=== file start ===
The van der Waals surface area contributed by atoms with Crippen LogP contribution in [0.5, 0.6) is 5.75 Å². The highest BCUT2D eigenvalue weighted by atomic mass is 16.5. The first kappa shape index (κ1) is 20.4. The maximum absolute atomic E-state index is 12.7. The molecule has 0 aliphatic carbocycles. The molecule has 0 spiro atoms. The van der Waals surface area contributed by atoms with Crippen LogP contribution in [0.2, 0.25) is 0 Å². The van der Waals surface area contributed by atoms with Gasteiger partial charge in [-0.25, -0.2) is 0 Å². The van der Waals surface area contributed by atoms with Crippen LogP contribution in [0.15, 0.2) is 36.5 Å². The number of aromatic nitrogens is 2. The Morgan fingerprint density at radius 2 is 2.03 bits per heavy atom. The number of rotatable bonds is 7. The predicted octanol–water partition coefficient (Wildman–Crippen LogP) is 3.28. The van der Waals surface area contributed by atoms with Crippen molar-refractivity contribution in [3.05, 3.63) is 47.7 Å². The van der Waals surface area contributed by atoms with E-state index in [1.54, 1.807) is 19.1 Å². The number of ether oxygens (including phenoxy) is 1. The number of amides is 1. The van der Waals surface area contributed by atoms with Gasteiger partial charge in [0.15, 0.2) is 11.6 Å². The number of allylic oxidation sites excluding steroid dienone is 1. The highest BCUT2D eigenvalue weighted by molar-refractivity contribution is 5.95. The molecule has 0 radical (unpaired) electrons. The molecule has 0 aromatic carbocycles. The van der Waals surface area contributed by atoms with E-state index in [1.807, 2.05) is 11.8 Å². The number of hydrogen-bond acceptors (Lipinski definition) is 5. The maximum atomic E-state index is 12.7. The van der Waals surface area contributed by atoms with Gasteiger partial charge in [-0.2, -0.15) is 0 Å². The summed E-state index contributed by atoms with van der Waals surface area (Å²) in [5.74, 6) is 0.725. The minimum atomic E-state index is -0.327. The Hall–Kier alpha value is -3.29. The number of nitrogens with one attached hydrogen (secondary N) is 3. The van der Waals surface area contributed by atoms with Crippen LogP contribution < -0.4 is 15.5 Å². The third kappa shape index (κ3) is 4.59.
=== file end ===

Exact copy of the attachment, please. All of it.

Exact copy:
The van der Waals surface area contributed by atoms with Crippen LogP contribution in [0.5, 0.6) is 5.75 Å². The highest BCUT2D eigenvalue weighted by atomic mass is 16.5. The first kappa shape index (κ1) is 20.4. The maximum absolute atomic E-state index is 12.7. The molecule has 0 aliphatic carbocycles. The molecule has 0 spiro atoms. The van der Waals surface area contributed by atoms with Crippen LogP contribution in [0.2, 0.25) is 0 Å². The van der Waals surface area contributed by atoms with Gasteiger partial charge in [-0.25, -0.2) is 0 Å². The van der Waals surface area contributed by atoms with Crippen LogP contribution in [0.15, 0.2) is 36.5 Å². The number of aromatic nitrogens is 2. The Morgan fingerprint density at radius 2 is 2.03 bits per heavy atom. The number of rotatable bonds is 7. The predicted octanol–water partition coefficient (Wildman–Crippen LogP) is 3.28. The van der Waals surface area contributed by atoms with Crippen molar-refractivity contribution in [3.05, 3.63) is 47.7 Å². The van der Waals surface area contributed by atoms with E-state index in [1.54, 1.807) is 19.1 Å². The number of ether oxygens (including phenoxy) is 1. The number of amides is 1. The van der Waals surface area contributed by atoms with Gasteiger partial charge in [0.15, 0.2) is 11.6 Å². The number of allylic oxidation sites excluding steroid dienone is 1. The highest BCUT2D eigenvalue weighted by molar-refractivity contribution is 5.95. The molecule has 0 radical (unpaired) electrons. The molecule has 0 aromatic carbocycles. The van der Waals surface area contributed by atoms with E-state index in [1.807, 2.05) is 11.8 Å². The number of hydrogen-bond acceptors (Lipinski definition) is 5. The maximum atomic E-state index is 12.7. The van der Waals surface area contributed by atoms with Gasteiger partial charge in [-0.2, -0.15) is 0 Å². The summed E-state index contributed by atoms with van der Waals surface area (Å²) in [5.74, 6) is 0.725. The minimum atomic E-state index is -0.327. The Hall–Kier alpha value is -3.29. The number of nitrogens with one attached hydrogen (secondary N) is 3. The van der Waals surface area contributed by atoms with Crippen LogP contribution < -0.4 is 15.5 Å². The third kappa shape index (κ3) is 4.59.